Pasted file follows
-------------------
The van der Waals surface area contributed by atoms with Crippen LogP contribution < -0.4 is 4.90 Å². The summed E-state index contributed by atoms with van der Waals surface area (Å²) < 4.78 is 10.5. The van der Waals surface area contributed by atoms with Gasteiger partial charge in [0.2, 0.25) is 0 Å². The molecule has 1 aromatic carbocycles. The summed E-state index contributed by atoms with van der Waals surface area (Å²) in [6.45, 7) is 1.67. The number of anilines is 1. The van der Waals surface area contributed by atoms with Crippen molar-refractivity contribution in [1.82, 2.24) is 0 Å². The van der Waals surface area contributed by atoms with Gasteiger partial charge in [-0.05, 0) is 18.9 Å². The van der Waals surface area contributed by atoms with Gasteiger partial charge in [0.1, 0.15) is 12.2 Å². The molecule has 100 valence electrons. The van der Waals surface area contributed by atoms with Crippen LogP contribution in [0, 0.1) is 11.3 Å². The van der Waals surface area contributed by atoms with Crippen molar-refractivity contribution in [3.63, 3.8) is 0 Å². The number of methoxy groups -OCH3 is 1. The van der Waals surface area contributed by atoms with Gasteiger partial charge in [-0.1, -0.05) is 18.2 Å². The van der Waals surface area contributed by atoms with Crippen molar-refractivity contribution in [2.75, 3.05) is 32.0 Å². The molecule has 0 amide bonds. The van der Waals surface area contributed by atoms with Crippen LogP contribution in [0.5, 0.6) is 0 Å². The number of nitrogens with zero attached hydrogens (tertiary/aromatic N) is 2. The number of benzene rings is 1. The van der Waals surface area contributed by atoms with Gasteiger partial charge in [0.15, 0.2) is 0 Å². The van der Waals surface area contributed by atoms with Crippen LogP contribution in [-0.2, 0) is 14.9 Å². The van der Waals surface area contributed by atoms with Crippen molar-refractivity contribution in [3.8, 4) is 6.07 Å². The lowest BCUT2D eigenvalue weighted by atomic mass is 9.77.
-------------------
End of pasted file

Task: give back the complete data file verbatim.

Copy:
The van der Waals surface area contributed by atoms with Crippen LogP contribution < -0.4 is 4.90 Å². The summed E-state index contributed by atoms with van der Waals surface area (Å²) < 4.78 is 10.5. The van der Waals surface area contributed by atoms with Gasteiger partial charge in [0.2, 0.25) is 0 Å². The molecule has 1 aromatic carbocycles. The summed E-state index contributed by atoms with van der Waals surface area (Å²) in [6.45, 7) is 1.67. The number of anilines is 1. The van der Waals surface area contributed by atoms with Crippen molar-refractivity contribution in [1.82, 2.24) is 0 Å². The van der Waals surface area contributed by atoms with Gasteiger partial charge in [-0.05, 0) is 18.9 Å². The van der Waals surface area contributed by atoms with Gasteiger partial charge in [0.1, 0.15) is 12.2 Å². The molecule has 100 valence electrons. The van der Waals surface area contributed by atoms with Crippen LogP contribution in [0, 0.1) is 11.3 Å². The van der Waals surface area contributed by atoms with Crippen molar-refractivity contribution in [3.63, 3.8) is 0 Å². The number of methoxy groups -OCH3 is 1. The van der Waals surface area contributed by atoms with Gasteiger partial charge in [-0.1, -0.05) is 18.2 Å². The van der Waals surface area contributed by atoms with Crippen molar-refractivity contribution in [2.75, 3.05) is 32.0 Å². The molecule has 0 amide bonds. The van der Waals surface area contributed by atoms with Crippen LogP contribution in [0.5, 0.6) is 0 Å². The number of nitrogens with zero attached hydrogens (tertiary/aromatic N) is 2. The number of benzene rings is 1. The van der Waals surface area contributed by atoms with Gasteiger partial charge in [0.15, 0.2) is 0 Å². The van der Waals surface area contributed by atoms with Crippen LogP contribution in [-0.2, 0) is 14.9 Å². The van der Waals surface area contributed by atoms with Crippen molar-refractivity contribution in [3.8, 4) is 6.07 Å². The lowest BCUT2D eigenvalue weighted by atomic mass is 9.77.